Play, Creativity & Genius – Part 1: Play

This is going to be a two part blog updated, I could make it into one but to help keep me focused I find it best to break it up intwo two. I’m going to discuss play and later creativity.
The gorilla, when it is not travelling or eating spends a good amount of it’s day playing. Organisms all across the animal kingdom play. The Dutch historian, Johan Huizinga (1872-1945) wrote a book entitled ” Homo Ludens”. In this book Huizinga argues that play has a big part in how we learn. As children we learn how to interact appropriately with others through play. The paradox of this of course is as we enter grade school play is slowly pushed away from us as we are told that we need to learn rather than play. It appears as we get older w play less but that is only an illusion. What are we doing when we engage in sports? when we try to negotiate? Hell when we engage in politics? It’s all play.
I’ve been accused more times than none of playing way too much. If I’m not tinkering with something in my hands I’m tinkering with a thought in my head, daydreaming none the less.
Albert Einstein was a theoretical physicist who spent more time in his own head than he did in an actual physical lab running physical experiments. Einstein’s brain was his lab.
Einstein died in 1955. When he died the scientific and the academic world was ready to see what his brain was like. Einstein’s brain is currently at the National Museum of Health & Medicine in Maryland & a small portion at the Mutter Museum in Philadelphia. Upon the autopsy following Einstein’s death, his brain was dissected (and later digitized for public viewing) to examine where his genius came from. Examination of Einstein’s brain showed that his brain was different than the average. In Einstein’s brain, the region associated with the creation of abstract thoughts and the manipulation of symbols known as the angular gyri was larger than the average on both hemispheres by 15%. Everything else about his brain is what would be expected. The question remains and it is a chicken or the egg puzzle – was Einstein a genius because his angular gyri was larger than average OR is his angular gyri larger because he used it more?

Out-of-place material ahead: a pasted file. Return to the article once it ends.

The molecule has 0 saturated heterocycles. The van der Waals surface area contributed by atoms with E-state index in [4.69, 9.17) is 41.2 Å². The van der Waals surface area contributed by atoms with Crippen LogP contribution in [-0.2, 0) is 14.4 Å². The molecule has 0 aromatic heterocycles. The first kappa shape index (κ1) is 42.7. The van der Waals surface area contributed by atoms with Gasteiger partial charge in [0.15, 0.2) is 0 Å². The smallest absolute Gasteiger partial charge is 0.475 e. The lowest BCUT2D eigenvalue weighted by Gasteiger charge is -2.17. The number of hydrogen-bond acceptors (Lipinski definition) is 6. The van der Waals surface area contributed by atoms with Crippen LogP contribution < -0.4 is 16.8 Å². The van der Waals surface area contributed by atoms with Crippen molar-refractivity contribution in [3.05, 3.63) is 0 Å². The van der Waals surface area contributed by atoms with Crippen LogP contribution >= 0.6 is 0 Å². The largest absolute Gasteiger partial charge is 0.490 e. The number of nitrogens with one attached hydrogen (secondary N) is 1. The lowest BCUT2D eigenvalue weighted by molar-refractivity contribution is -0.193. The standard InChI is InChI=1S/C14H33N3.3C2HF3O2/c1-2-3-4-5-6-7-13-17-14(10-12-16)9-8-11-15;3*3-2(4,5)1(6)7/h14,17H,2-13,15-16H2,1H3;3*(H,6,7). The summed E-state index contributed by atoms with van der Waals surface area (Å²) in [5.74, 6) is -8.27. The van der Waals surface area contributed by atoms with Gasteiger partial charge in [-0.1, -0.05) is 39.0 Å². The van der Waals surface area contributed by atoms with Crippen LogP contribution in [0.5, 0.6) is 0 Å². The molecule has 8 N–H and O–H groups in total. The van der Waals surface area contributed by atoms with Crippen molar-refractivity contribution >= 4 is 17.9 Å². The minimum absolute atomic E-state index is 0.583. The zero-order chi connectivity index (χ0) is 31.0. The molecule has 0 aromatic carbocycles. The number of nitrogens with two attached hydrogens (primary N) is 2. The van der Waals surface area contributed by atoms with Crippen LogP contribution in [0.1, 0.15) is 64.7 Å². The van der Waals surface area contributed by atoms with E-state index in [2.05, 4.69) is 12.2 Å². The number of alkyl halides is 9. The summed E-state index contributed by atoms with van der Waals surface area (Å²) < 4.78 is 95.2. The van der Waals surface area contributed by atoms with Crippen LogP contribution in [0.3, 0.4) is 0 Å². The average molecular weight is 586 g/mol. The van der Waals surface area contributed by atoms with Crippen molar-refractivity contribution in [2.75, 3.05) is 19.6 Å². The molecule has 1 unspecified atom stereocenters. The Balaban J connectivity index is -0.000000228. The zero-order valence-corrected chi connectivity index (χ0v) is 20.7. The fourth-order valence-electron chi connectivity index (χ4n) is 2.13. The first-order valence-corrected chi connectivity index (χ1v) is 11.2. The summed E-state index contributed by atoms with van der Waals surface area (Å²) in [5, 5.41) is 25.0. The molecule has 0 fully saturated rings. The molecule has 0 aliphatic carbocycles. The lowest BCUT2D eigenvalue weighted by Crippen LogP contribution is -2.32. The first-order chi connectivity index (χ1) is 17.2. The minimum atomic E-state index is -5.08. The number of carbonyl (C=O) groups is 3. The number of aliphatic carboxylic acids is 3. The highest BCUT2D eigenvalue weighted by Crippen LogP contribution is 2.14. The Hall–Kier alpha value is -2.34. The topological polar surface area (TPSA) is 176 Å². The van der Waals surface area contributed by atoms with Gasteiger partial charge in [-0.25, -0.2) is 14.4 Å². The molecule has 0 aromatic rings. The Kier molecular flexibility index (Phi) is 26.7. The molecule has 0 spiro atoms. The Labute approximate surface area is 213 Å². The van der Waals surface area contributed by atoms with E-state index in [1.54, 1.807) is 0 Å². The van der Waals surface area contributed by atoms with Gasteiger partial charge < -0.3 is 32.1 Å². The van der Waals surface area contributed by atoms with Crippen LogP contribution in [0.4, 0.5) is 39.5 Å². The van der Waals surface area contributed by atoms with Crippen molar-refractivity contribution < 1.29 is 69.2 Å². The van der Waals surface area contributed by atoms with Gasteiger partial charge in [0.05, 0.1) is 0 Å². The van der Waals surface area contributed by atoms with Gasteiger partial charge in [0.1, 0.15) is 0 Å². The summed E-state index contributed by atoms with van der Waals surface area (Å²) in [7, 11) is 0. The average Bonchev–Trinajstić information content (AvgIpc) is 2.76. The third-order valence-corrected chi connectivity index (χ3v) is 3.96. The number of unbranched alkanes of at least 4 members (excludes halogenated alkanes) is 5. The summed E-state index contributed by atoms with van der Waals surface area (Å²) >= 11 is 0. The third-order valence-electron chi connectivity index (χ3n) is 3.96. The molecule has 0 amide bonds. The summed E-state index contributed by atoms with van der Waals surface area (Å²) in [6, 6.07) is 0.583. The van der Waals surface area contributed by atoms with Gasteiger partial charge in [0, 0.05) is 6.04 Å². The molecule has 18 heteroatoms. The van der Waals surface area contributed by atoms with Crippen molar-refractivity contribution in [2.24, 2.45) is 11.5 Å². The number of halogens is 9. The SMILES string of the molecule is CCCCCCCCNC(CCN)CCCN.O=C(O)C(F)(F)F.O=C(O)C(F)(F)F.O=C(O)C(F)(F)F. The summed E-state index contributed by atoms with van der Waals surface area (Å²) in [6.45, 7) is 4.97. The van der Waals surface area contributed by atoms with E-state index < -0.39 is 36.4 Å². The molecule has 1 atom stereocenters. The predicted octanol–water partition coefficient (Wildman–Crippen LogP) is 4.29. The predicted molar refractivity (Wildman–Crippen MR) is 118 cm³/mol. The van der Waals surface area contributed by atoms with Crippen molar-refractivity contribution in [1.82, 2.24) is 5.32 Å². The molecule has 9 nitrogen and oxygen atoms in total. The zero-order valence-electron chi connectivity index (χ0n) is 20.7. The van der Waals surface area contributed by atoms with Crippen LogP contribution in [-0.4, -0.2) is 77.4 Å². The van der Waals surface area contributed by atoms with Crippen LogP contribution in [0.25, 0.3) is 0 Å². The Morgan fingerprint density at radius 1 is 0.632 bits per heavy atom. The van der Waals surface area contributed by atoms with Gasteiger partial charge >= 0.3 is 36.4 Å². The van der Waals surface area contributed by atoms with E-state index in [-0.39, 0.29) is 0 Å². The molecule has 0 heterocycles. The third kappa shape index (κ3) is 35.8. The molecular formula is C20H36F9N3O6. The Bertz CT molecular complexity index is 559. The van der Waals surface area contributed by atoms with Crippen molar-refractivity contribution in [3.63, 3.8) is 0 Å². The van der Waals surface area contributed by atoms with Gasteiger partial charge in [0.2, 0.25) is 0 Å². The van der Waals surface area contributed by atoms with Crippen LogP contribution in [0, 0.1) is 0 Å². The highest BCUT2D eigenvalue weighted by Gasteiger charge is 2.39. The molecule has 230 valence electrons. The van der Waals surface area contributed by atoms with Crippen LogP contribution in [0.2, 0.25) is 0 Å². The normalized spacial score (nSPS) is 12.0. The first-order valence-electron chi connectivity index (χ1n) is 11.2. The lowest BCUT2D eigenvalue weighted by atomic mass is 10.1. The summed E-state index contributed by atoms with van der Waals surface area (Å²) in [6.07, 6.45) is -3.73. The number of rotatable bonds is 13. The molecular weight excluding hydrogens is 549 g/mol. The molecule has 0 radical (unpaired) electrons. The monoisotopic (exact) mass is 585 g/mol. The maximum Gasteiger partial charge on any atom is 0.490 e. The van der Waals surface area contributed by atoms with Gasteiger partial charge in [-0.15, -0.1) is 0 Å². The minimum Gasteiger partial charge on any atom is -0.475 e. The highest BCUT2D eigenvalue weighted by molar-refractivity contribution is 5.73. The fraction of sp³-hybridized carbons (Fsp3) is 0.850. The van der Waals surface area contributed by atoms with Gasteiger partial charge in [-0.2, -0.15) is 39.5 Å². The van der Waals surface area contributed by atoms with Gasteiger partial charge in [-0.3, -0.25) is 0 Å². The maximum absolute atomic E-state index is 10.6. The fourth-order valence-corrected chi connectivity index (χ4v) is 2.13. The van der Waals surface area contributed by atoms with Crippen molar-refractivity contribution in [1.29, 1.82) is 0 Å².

By default the human brain isn’t habituated to thinking abstractly. Our brains prefer to play by the rules and stick to protocol because it is easier (remember our brains have limited capacity and doesn’t like to work harder than it has to). Thinking abstractly – out of the box comes from repetition, practice and habit.
In my early days as a magician, and as a mentalist this day when I receive a new gadget or principle my first instinct is to throw away the instructions and take it part – find a new novel way of using the item. Sometimes I get lucky and reinvent the wheel and sometimes I have to given in and stick to the protocol of it’s original purpose. That leads into my next topic, creativity and I will leave it at that until next month.

The Second Version

This is my second blog series, the first one failed so I’m making another attempt. This will cover commentary in psychological science and tales from the stage.

Welcome to the second version of Penny For Your Thoughts. The first one sort of fell through & was extremely disorganized.

Instead of taking a shotgun approach this will focus on my specialty – commentary on neuroscience.  I’ll also revisit & reiterate topics from the first (failed) blog.

– Jordan Allen                                                                                                                                                       Psychological Entertainer/Hypnotist/Speaker